Windows 7 installation
But none of these potentially problematic programs are mission critical (I replaced OneCare with AVG Free), so I pushed ahead with the upgrade. Operating system upgrades can be challenging, so at this stage I should provide the usual advice to those planning on making major changes to their system - backup your computer first!
That said, the process couldn't have been smoother, apart from the installation time. We've read reports that the Windows 7 beta can install and be ready for use with 30 minutes, but it took significantly longer on the Samsung laptop - the OS was up and running nearly three hours after I started the installation.
Windows 7 new features
Vista critics have argued that Microsoft placed too much emphasis on aesthetics when hyping the OS - Windows Aero is regarded as, at best, eye candy and, at worst, a resource hog. The same applies to the Windows Sidebar.
And yet it's the interface that makes the first impression once Windows 7 boots up for the first time. Again, Microsoft is promoting the interface tweaks as a major step forward in productivity - the taskbar has had an overhaul, although those who didn't like the 'glassy' effect in Vista should be prepared for more of the same.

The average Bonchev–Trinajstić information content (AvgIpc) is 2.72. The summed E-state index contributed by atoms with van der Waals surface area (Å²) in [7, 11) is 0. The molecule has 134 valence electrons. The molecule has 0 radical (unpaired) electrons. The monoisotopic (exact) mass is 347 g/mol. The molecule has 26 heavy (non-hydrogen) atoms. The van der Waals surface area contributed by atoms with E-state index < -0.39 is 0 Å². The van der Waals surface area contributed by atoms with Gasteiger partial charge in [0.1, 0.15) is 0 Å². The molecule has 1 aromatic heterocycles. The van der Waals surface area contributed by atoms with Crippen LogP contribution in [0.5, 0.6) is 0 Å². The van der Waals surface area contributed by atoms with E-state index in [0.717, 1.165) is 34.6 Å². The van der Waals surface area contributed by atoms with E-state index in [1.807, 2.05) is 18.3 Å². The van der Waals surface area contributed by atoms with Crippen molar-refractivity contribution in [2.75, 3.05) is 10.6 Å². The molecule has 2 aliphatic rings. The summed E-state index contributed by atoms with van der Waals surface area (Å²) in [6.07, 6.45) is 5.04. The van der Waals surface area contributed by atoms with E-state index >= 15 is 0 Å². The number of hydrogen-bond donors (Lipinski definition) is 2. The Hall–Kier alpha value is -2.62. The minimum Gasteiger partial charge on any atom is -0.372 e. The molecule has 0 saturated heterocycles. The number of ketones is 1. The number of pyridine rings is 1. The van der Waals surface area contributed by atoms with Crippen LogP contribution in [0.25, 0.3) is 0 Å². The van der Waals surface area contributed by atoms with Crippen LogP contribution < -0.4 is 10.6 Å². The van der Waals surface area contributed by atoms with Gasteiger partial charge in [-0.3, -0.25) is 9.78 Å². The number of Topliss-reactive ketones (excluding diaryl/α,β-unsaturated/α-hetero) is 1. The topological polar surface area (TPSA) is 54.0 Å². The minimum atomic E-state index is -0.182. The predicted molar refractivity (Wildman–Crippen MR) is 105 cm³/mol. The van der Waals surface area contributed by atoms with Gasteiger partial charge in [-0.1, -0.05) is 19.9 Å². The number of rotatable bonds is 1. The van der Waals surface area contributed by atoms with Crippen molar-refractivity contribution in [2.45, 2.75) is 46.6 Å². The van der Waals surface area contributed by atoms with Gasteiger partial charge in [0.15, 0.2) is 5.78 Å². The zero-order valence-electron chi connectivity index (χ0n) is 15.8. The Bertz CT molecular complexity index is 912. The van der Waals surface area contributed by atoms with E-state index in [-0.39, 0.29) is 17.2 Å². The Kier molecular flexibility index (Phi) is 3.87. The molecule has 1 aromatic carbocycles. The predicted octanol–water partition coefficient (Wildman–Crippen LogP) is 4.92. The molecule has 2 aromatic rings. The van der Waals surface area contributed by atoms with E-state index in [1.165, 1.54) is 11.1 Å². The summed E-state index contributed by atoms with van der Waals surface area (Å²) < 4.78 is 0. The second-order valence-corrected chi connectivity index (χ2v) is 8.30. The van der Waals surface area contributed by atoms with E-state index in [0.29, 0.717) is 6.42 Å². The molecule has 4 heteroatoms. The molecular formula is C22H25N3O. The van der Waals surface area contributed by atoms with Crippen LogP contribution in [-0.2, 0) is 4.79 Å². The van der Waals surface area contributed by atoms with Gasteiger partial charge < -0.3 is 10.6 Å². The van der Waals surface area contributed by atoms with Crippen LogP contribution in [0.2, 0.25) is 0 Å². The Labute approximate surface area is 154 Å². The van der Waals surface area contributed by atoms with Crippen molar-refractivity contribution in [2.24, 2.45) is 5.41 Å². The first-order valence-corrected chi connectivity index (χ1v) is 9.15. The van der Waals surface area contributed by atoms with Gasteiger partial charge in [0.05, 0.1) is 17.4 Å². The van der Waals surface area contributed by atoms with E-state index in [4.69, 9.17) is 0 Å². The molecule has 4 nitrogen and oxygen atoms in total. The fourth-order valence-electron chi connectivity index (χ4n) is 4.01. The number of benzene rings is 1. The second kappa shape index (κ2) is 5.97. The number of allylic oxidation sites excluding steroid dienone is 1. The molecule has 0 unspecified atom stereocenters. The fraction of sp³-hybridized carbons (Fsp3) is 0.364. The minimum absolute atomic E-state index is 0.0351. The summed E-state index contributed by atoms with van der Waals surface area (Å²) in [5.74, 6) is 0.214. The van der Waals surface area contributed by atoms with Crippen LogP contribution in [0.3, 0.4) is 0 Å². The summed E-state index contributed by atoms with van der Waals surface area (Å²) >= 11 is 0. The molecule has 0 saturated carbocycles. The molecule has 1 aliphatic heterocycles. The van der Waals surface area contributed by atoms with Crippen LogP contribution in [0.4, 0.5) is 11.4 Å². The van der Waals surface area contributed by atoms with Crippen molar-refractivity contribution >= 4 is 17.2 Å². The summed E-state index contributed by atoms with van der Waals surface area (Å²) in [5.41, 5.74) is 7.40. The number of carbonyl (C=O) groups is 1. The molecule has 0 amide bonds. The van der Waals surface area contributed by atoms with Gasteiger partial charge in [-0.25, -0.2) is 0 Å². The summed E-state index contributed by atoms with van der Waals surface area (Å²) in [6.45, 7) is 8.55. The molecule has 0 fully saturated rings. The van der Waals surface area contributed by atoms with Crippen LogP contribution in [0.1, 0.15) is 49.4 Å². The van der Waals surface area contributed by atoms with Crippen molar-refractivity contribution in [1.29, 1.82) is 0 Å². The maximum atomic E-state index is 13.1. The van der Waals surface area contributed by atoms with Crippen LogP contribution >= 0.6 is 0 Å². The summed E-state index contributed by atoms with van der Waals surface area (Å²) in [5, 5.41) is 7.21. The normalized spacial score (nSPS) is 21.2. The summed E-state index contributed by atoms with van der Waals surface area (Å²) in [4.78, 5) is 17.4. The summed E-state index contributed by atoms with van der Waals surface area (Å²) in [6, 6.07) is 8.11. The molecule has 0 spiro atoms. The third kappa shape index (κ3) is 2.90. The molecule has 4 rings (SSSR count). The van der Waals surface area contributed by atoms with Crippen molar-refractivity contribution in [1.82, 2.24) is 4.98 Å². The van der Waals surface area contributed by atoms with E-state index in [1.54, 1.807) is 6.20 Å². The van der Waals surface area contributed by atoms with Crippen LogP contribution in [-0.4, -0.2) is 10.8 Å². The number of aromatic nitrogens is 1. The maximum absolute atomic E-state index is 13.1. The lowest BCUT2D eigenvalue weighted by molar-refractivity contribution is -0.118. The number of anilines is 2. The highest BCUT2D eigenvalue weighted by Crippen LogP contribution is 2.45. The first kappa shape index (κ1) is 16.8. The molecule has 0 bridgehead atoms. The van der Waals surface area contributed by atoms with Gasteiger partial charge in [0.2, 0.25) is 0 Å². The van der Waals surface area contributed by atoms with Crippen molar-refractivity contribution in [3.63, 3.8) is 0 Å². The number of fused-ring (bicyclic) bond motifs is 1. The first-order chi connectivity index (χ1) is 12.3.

The Windows Sidebar is gone though, with Microsoft instead encouraging users to install Windows Gadgets on the desktop.
First impressions of the tweaked taskbar are mixed - by default, Windows 7 combines icons of running apps so if you have several Internet Explorer windows open, rather than listing them vertically, you can see thumbnails of the active web page horizontally.
It certainly looks the part, but takes a bit of getting used to and could be labelled as a solution looking for a problem. In Vista and XP's default setting, the taskbar tells you exactly how many windows you have open for each application, listing all of the web browser windows, for example, by the subject of the page. The visual previews in Windows 7's default setting are easy on the eye, but on first impressions, it takes longer to identify individual web pages.
For those happy with the stacked windows approach of XP & Vista, you can tweak the layout by right-clicking on the taskbar and selecting Properties. Here, you can also choose between large icons and small icons, as well as position the taskbar on the left, right or top of the screen.
Still enjoying the novelty factor of the new interface, I stuck with the default settings and also 'pinned' a number of regularly used apps to the taskbar so they remain in place even after a reboot. Rarely used apps such as Windows Media Player were unpinned immediately.
The revamped notification area on the bottom-right of the interface is a big step forward though. Rather than filling up this area with shortcuts to running apps and nuisance alerts, Windows 7's notification area is less crowded and the large number of apps that collect there are accessed via a small button, rather than appearing by default.